Here we are providing a statutory right to a judge to do something which he already has a right to do, and in fact does—and which it would probably be desirable for him to do as little as possible. In a very general way, observations made in sentencing would, in the majority of cases, generally be better not made. One's experience at the Bar leads one to the conclusion that those judges who refrain from moralising during sentencing tend to be the judges whom we most respect.
The Home Secretary retains full discretion, and under the Amendment he will hear one representation among other representations, which he will consider in performing his duties under the Prison Act. The only danger—and this is why I dislike the Clause and agree to it only with great reluctance—is that not my right hon. and learned Friend but a weak Home Secretary might be tempted to prefer a worse opinion because it had been made publicly to a better one based on more material later on. It is the opinions later on, when one has had the experience of a man's conduct after prison treatment—after his having been in prison for perhaps ten years—which are the valuable ones, because they are formed on all the facts up to date instead of on some of the facts after an experience of a day or two during the trial.
I very much prefer the suggestion made by my right hon. and learned Friend during an earlier debate, namely, that the judge should be consulted not at the time when he passes sentence but at the time when release is being considered and the judge can be informed of all the new facts, including the man's conduct and behaviour in prison, and what has happened to him there. That is the point at which the judge's opinion becomes relevant. It is not so relevant when it is expressed in the heat and often horror of a trial, and at a moment of very high emotion. It is far better that the matter should be considered coolly in the light of all the facts later on.
I enter a small caveat: I hope that when Home Secretaries consider all the representations, and when they have to exercise their power under the Prison Act, they will give real weight to those representations and not give extra or unreasonable weight to the one covered by the Amendment, simply because it is statutory. Subject only to that, I reluctantly agree to a Clause which can do no good and may conceivably do some harm.
I do not wish to detain the House for long. I very much agree with a large part of the speech of my hon. Friend the Member for Runcorn (Mr. Carlisle). He and I approach this problem from completely opposite poles, but our views on the Amendment are similar. The hon. Member for Nelson and Colne (Mr. Sydney Silverman) has said that the Amendment would effect nothing. He said that it introduces nothing new. He said that the judges have always had the power to express an opinion on any question which is before them. Strictly, however, as the law stands at present and as it will stand, the question of the length of detention of a person convicted of capital murder is not before a judge. A judge's duty, on conviction for capital murder, has been and will be to pass a predetermined sentence on which he has no discretion whatever.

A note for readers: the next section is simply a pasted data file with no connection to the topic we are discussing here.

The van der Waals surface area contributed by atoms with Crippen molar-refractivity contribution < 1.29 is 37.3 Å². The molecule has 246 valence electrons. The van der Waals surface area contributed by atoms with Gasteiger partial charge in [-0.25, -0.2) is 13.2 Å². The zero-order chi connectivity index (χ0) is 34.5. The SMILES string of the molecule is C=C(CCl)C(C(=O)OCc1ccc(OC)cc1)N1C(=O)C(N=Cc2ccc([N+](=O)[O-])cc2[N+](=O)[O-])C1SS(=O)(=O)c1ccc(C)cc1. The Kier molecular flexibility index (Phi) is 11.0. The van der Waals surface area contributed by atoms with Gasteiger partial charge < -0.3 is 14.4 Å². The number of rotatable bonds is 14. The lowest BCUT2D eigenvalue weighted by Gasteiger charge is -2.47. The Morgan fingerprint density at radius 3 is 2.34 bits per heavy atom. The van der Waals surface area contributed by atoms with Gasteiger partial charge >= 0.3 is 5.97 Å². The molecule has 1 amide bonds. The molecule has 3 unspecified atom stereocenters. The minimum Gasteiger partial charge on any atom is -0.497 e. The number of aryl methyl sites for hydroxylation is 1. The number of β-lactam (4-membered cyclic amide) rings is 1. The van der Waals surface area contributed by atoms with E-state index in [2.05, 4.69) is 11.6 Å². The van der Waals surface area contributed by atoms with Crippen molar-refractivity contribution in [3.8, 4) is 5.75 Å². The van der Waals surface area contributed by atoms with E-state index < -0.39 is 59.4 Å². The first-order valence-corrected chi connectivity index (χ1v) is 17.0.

It is absolutely right that judges, in their wisdom, should at times express opinions. In the past these have been informal opinions, issued, no doubt, after some thought. They have never had any degree of authority other than that of an obiter dicta. The Amendment, which I could not oppose in the sense of voting against it but which I nonetheless feel to be distasteful, will give these opinions statutory authority. This is most unfortunate. The objection to the present position in respect of capital murder has always been to a predetermined fixed sentence. The emotional objection was that the sentence was of capital punishment, but the logical objection was that it was a fixed sentence, and that logical objection will remain in spite of the Amendment.
I think this will be most unfortunate. It is essential that in cases of this nature, the most serious cases that come before the courts, cases of what is now capital murder, justice should not only be done but be seen to be done. It will inevitably seem to everybody concerned, to the press and the public, that the statement which the judge will make as a result of this Amendment will be an important statement likely to have a definite effect on the length of imprisonment of the convicted man. If it does not, it is pointless to make it.
If the statement is to have a definite effect on the length of the sentence to be served, the convicted man should as my right hon. and learned Friend pointed out, have two rights neither of which is given in this Amendment—a right to have a plea in mitigation made on his behalf before the judge's opinion is given, and a right to appeal against the judges opinion afterwards. All the Amendment does is to give extra weight and, indeed, statutory authority to what in the past has been merely an obiter dicta of the judge made at a time when the judge will not have heard all the facts of the case. He will not have heard a plea in mitigation which could and, in my view, should have been put forward on behalf of the convicted person, and what he says will not be subject to any appeal.